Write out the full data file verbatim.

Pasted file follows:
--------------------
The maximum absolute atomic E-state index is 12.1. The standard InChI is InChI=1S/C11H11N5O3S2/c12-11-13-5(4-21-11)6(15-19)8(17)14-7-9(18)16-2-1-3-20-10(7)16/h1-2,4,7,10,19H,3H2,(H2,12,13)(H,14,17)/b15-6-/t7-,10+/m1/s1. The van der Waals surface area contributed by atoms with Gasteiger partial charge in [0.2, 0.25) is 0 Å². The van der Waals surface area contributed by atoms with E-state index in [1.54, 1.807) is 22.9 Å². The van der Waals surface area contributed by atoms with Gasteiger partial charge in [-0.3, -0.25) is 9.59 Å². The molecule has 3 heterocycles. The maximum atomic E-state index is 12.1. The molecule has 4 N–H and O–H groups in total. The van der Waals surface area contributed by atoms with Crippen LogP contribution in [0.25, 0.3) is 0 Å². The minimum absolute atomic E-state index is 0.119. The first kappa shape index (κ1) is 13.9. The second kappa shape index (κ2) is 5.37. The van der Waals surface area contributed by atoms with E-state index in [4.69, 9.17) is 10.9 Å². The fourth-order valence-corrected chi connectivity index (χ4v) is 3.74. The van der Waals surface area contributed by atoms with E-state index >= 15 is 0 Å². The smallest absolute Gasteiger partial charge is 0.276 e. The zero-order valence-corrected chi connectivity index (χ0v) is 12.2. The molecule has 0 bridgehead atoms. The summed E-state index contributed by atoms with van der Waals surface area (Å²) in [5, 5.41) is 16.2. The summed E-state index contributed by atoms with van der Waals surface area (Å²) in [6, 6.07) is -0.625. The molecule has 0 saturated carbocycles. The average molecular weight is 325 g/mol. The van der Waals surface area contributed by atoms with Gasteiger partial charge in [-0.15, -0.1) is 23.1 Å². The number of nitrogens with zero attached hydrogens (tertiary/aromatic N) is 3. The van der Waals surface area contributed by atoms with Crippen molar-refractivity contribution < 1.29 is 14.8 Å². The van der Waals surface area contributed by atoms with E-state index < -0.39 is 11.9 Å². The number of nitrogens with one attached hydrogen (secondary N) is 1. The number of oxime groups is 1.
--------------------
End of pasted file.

The maximum absolute atomic E-state index is 12.1. The standard InChI is InChI=1S/C11H11N5O3S2/c12-11-13-5(4-21-11)6(15-19)8(17)14-7-9(18)16-2-1-3-20-10(7)16/h1-2,4,7,10,19H,3H2,(H2,12,13)(H,14,17)/b15-6-/t7-,10+/m1/s1. The van der Waals surface area contributed by atoms with Gasteiger partial charge in [0.2, 0.25) is 0 Å². The van der Waals surface area contributed by atoms with E-state index in [1.54, 1.807) is 22.9 Å². The van der Waals surface area contributed by atoms with Gasteiger partial charge in [-0.3, -0.25) is 9.59 Å². The molecule has 3 heterocycles. The maximum atomic E-state index is 12.1. The molecule has 4 N–H and O–H groups in total. The van der Waals surface area contributed by atoms with Crippen LogP contribution in [0.25, 0.3) is 0 Å². The minimum absolute atomic E-state index is 0.119. The first kappa shape index (κ1) is 13.9. The second kappa shape index (κ2) is 5.37. The van der Waals surface area contributed by atoms with E-state index in [4.69, 9.17) is 10.9 Å². The fourth-order valence-corrected chi connectivity index (χ4v) is 3.74. The van der Waals surface area contributed by atoms with E-state index >= 15 is 0 Å². The smallest absolute Gasteiger partial charge is 0.276 e. The zero-order valence-corrected chi connectivity index (χ0v) is 12.2. The molecule has 0 bridgehead atoms. The summed E-state index contributed by atoms with van der Waals surface area (Å²) in [5, 5.41) is 16.2. The summed E-state index contributed by atoms with van der Waals surface area (Å²) in [6, 6.07) is -0.625. The molecule has 0 saturated carbocycles. The average molecular weight is 325 g/mol. The van der Waals surface area contributed by atoms with Gasteiger partial charge in [-0.15, -0.1) is 23.1 Å². The number of nitrogens with zero attached hydrogens (tertiary/aromatic N) is 3. The van der Waals surface area contributed by atoms with Crippen molar-refractivity contribution < 1.29 is 14.8 Å². The van der Waals surface area contributed by atoms with E-state index < -0.39 is 11.9 Å². The number of nitrogens with one attached hydrogen (secondary N) is 1. The number of oxime groups is 1.